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3 Happy Reasons People Quit Their Jobs

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Very few workers stick around until retirement, collect their pension and their gold watch, and ride off into the sunset. This is mostly because there are no pensions, watches now bear Apple logos and will be updated every six months until the earth is swallowed by the sun, and retirement comes whenever you’re past age 60 and get laid off. In fact, the average worker stays at a job only 4.6 years, according to the Bureau of Labor Statistics. But, that doesn’t mean that every reason to quit is bad news.

jump for joy 

(Photo Credit: Hamad AL-Mohanna/Flickr )

Let’s take a look at some of the less-depressing reasons people leave for better things:

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1. A boss that “gets” you.

Bad bosses are the number one reason people leave their jobs, but your manager doesn’t have to be an ogre to be wrong for you. Sometimes, through no fault of their own, two people just can’t see eye to eye. When they’re married, they get divorced. When they work with each other, somebody leaves. The good news is that quitting a job involves a lot less paperwork and heartache.

2. A job that’s a better fit.

Whether it’s corporate culture, a flexible schedule, or a shorter commute, a new job might just fit better into your life than your present job. Knowing what you need at work is an important first step in finding that office that feels like home.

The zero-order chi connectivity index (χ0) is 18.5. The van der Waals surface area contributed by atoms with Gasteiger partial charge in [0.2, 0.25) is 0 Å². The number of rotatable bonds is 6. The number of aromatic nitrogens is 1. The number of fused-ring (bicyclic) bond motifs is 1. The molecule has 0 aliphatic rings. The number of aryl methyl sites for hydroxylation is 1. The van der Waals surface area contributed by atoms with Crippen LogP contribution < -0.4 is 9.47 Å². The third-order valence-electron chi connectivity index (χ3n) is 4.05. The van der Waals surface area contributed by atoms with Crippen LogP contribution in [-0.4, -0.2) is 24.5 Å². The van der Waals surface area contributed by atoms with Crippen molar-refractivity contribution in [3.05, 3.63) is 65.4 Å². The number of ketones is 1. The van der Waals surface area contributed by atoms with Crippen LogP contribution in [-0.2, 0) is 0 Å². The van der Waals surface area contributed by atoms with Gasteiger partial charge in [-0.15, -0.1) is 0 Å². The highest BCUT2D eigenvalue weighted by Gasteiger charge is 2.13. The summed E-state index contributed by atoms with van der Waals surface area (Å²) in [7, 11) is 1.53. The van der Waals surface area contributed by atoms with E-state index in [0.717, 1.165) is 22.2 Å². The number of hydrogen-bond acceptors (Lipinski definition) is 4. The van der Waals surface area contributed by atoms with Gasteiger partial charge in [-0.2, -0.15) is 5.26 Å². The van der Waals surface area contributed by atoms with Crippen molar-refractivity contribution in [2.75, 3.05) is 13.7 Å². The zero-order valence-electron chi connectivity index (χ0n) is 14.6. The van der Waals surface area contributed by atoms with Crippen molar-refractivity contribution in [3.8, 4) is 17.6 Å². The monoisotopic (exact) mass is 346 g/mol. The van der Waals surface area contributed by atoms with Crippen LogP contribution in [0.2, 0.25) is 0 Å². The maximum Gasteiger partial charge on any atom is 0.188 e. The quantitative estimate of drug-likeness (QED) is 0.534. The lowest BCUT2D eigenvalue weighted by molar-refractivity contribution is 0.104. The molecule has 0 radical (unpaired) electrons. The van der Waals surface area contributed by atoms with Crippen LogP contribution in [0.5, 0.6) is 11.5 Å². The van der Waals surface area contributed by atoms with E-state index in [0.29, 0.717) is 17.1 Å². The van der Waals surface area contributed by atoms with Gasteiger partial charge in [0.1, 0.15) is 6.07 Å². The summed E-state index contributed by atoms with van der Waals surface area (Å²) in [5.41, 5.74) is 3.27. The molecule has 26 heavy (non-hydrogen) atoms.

The main goal here is to be honest. Americans tend to think well of workaholics and respect people who prioritize professional achievement – but it turns out, many of us also like to lie about how much we’re really working, so take that with a grain of salt.

If you don’t want to burn the midnight oil, steer clear of industries and company types that do. (Avoid, for example, finance and startups.) If you like structure, don’t beat yourself up for not being able to “think outside the box.” Remember the irony of such a hackneyed phrase supposedly expressing creativity.

3. More money.

Raises are thin on the ground these days, and with wages increasing by fractions of a percentage point each quarter, sometimes the best way to boost your financial bottom line is by moving to a new company.

Just remember to be professional in your departure, so as not to burn any bridges. The business world is small and changes quickly. The company that you can’t wait to leave today might be totally different next year, when the boss, management policies, and even corporate culture have shifted.

Make sure your personnel file doesn’t contain anything that would keep you from earning a spot at the new and improved version of your old employer.

Tell Us What You Think

Have you ever quit your job? We want to hear from you! Leave a comment or join the discussion on Twitter.